Deep Vein Thrombosis

By: Riley Flores & Camryn Basile

What is it?

Deep Vein Thrombosis is a blood clot in a deep vein, usually located in the legs.

Who is likely to get this disease?


You are more likely to get this disease if you are experiencing one or more of the following:

  • Family History of DVT
  • Having thickened blood (could happen from birth control pills, blood disorders, etc.)
  • Injury to a deep vein
  • Pregnancy
  • Treatment for Cancer
  • A central venous catheter
  • Old age
  • Obesity
  • Smoking

Symptoms

Although the disease sometimes shows no symptoms, here are some a person might experience:


  • Swelling or Pain
  • Warm skin
  • Red or discolored skin
  • Visible Veins
  • Tired legs

How it is diagnosed

The doctor will diagnose it using your medical history, a physical exam, and test results. The physical exam/test will most likely be a ultrasound, which will be used by looking at the sound waves to see the blood flowing through veins and arteries in your affected area.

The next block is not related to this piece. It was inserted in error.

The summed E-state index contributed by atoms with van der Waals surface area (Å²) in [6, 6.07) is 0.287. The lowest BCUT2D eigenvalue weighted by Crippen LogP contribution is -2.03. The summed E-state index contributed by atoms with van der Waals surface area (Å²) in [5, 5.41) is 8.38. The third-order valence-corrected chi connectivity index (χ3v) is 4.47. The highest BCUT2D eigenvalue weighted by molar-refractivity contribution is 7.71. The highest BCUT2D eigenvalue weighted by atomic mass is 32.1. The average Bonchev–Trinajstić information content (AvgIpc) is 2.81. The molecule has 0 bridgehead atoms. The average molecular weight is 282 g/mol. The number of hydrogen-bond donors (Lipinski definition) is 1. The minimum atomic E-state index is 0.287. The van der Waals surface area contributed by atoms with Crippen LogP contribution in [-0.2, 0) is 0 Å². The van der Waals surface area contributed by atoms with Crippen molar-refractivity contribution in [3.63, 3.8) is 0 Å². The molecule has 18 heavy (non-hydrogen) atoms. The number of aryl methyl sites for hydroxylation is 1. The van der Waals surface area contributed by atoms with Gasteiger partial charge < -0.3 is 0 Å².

Treatment

The most common medicine used by doctors to help treat the disease are Anticoagulants

  • Also known as a blood thinner.
  • Warfarin and Heparin are examples of blood thinners


Another method of treatment is to have a Vena Cava Filter inserted into your Vena Cava

  • The filter can stop blood clots from traveling to the lungs and preventing Pulmonary Embolism.

The patient can also wear a Graduated Compression Stocking, to cease swelling in the legs and create pressure to improve blood flow

Prognosis

  • DVT can often go away with no issues, but the disease can return.
  • But if a blood clot breaks off and gets logged in the lung, creating pulmonary embolism, then your life can be put at risk.


DVT Prevention
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